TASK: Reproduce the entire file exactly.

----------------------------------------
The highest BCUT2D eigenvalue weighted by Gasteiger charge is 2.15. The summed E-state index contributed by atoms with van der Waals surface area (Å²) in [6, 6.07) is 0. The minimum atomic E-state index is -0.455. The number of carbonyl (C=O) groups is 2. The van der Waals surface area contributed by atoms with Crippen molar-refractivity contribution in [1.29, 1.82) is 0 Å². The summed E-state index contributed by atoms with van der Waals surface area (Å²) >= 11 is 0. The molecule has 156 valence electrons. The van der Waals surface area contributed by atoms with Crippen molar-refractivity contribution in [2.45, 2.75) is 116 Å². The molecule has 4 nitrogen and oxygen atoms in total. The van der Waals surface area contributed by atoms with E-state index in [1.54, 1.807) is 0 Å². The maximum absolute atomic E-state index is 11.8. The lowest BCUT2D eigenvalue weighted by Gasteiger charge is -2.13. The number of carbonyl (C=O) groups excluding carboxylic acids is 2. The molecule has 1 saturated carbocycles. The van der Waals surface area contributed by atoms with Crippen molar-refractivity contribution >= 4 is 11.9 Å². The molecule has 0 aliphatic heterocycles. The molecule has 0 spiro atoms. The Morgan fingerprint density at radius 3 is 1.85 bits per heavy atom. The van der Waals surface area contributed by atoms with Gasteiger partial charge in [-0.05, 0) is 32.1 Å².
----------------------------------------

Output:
The highest BCUT2D eigenvalue weighted by Gasteiger charge is 2.15. The summed E-state index contributed by atoms with van der Waals surface area (Å²) in [6, 6.07) is 0. The minimum atomic E-state index is -0.455. The number of carbonyl (C=O) groups is 2. The van der Waals surface area contributed by atoms with Crippen molar-refractivity contribution in [1.29, 1.82) is 0 Å². The summed E-state index contributed by atoms with van der Waals surface area (Å²) >= 11 is 0. The molecule has 156 valence electrons. The van der Waals surface area contributed by atoms with Crippen molar-refractivity contribution in [2.45, 2.75) is 116 Å². The molecule has 4 nitrogen and oxygen atoms in total. The van der Waals surface area contributed by atoms with E-state index in [1.54, 1.807) is 0 Å². The maximum absolute atomic E-state index is 11.8. The lowest BCUT2D eigenvalue weighted by Gasteiger charge is -2.13. The number of carbonyl (C=O) groups excluding carboxylic acids is 2. The molecule has 1 saturated carbocycles. The van der Waals surface area contributed by atoms with Crippen molar-refractivity contribution >= 4 is 11.9 Å². The molecule has 0 aliphatic heterocycles. The molecule has 0 spiro atoms. The Morgan fingerprint density at radius 3 is 1.85 bits per heavy atom. The van der Waals surface area contributed by atoms with Gasteiger partial charge in [-0.05, 0) is 32.1 Å².